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'An Insult To The Constitution': Rand Paul Blasts Trump, Lindsay Graham

The Constitution gives Congress power to declare war.
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At least two Republicans are furious with the Trump Administration's refusal to include any specific information or details on the "imminent threat" justifying the assassination of Iranian General Soleimani.

Only Trump's loyal sycophants are pretending to buy the White House rationale.

On Wednesday, Wolf Blitzer asked Rand Paul about the 'Gang of Gight' briefing he was part of, that caused his and Sen. Mike Lee's, "angry reaction."

Paul said, "Well, it's an insult to the Constitution."

The Constitution said the power to declare war was to be given to Congress. They specifically did not give that power to the president.

In the briefing and in public, this administration has argued that the vote to topple Saddam Hussein in 2002 now gives them blanket permission for military action in Iraq. The idea that when Congress voted to go after Saddam Hussein in 2002, they also authorized military force against an Iranian general 18 years later, is absurd on its face.

Later in the interview Wolf asked Sen. Paul to respond to the vicious attacks his colleague Sen. Lindsey Graham made about his patriotism.

"I think it's sad when people have this fake sort of drape of patriotism, and anybody that disagrees with them is not a patriot." said Paul.

He continued, "He believes in this unitary theory of the executive, that presidents can do whatever they want. The only way you can stop them is by defunding a war. That's not what our founding fathers said. It's not what the Constitution says. And he insults the Constitution, our founding fathers and what we do stand for in this republic by making light of it and accusing people of lacking patriotism."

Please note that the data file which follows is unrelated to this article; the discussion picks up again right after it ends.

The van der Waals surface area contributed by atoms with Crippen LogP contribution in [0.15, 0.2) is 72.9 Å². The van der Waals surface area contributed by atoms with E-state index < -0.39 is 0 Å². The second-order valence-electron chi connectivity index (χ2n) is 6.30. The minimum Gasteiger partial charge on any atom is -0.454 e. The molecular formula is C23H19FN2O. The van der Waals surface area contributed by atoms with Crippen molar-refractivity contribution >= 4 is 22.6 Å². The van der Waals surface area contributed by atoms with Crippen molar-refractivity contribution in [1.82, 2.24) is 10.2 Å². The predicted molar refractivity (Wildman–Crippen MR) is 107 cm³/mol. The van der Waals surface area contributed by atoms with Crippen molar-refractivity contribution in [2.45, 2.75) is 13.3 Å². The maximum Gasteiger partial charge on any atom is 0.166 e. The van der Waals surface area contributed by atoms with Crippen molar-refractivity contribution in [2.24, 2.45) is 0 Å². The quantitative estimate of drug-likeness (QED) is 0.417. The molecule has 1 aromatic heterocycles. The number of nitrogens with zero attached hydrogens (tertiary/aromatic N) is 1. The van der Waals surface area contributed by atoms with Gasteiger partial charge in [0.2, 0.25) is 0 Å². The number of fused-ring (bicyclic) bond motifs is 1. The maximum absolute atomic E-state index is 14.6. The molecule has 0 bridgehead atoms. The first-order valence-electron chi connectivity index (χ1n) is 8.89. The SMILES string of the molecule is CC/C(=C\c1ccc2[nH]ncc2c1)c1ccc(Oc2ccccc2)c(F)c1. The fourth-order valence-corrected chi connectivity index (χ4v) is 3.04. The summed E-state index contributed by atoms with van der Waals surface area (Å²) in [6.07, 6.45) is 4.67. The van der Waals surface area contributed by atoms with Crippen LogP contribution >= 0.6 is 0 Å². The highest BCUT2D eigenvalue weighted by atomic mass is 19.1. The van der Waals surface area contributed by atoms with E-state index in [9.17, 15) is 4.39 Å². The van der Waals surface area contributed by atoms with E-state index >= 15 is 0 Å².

"I think that's a low, gutter type of response."

On topic and worth the click: Marcy Wheeler at Emptywheel, "The Republican Party is no Longer the Party of Personal Responsibility."

....Trump doesn’t like the humiliation of hearing advice he doesn’t like, and so he didn’t brief the Gang of Eight beforehand.

He owns this decision, and all its consequences, because he chose to make the decision without following the norm that would allow him to share the blame.

But that raises the stakes for him to find scapegoats. It’s a feedback loop, where his refusal to listen to competent advice increases the likelihood of stupid decision and his defensiveness about admitting all that, thereby raising the stakes on having scapegoats still further.

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